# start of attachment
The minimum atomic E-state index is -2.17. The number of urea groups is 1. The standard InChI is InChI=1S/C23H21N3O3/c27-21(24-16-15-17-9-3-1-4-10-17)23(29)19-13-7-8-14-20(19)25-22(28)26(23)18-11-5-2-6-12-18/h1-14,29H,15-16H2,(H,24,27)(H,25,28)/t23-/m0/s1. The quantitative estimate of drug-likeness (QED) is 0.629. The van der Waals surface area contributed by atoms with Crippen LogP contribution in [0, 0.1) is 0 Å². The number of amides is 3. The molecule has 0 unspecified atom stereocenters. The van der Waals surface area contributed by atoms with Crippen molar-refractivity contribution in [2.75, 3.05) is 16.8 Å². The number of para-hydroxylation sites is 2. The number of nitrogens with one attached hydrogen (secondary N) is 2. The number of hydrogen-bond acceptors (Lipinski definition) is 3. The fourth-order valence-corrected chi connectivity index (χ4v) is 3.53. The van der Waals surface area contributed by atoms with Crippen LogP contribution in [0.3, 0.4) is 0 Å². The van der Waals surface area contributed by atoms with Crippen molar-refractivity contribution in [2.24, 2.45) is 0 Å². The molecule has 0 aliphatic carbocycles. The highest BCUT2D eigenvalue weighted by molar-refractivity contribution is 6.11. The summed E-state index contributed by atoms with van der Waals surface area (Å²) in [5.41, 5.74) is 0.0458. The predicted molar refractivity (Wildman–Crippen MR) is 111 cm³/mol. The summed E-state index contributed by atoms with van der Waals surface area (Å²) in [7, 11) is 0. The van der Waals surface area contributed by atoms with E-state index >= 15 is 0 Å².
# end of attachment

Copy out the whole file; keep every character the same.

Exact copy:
The minimum atomic E-state index is -2.17. The number of urea groups is 1. The standard InChI is InChI=1S/C23H21N3O3/c27-21(24-16-15-17-9-3-1-4-10-17)23(29)19-13-7-8-14-20(19)25-22(28)26(23)18-11-5-2-6-12-18/h1-14,29H,15-16H2,(H,24,27)(H,25,28)/t23-/m0/s1. The quantitative estimate of drug-likeness (QED) is 0.629. The van der Waals surface area contributed by atoms with Crippen LogP contribution in [0, 0.1) is 0 Å². The number of amides is 3. The molecule has 0 unspecified atom stereocenters. The van der Waals surface area contributed by atoms with Crippen molar-refractivity contribution in [2.75, 3.05) is 16.8 Å². The number of para-hydroxylation sites is 2. The number of nitrogens with one attached hydrogen (secondary N) is 2. The number of hydrogen-bond acceptors (Lipinski definition) is 3. The fourth-order valence-corrected chi connectivity index (χ4v) is 3.53. The van der Waals surface area contributed by atoms with Crippen LogP contribution in [0.3, 0.4) is 0 Å². The van der Waals surface area contributed by atoms with Crippen molar-refractivity contribution in [2.24, 2.45) is 0 Å². The molecule has 0 aliphatic carbocycles. The highest BCUT2D eigenvalue weighted by molar-refractivity contribution is 6.11. The summed E-state index contributed by atoms with van der Waals surface area (Å²) in [5.41, 5.74) is 0.0458. The predicted molar refractivity (Wildman–Crippen MR) is 111 cm³/mol. The summed E-state index contributed by atoms with van der Waals surface area (Å²) in [7, 11) is 0. The van der Waals surface area contributed by atoms with E-state index >= 15 is 0 Å².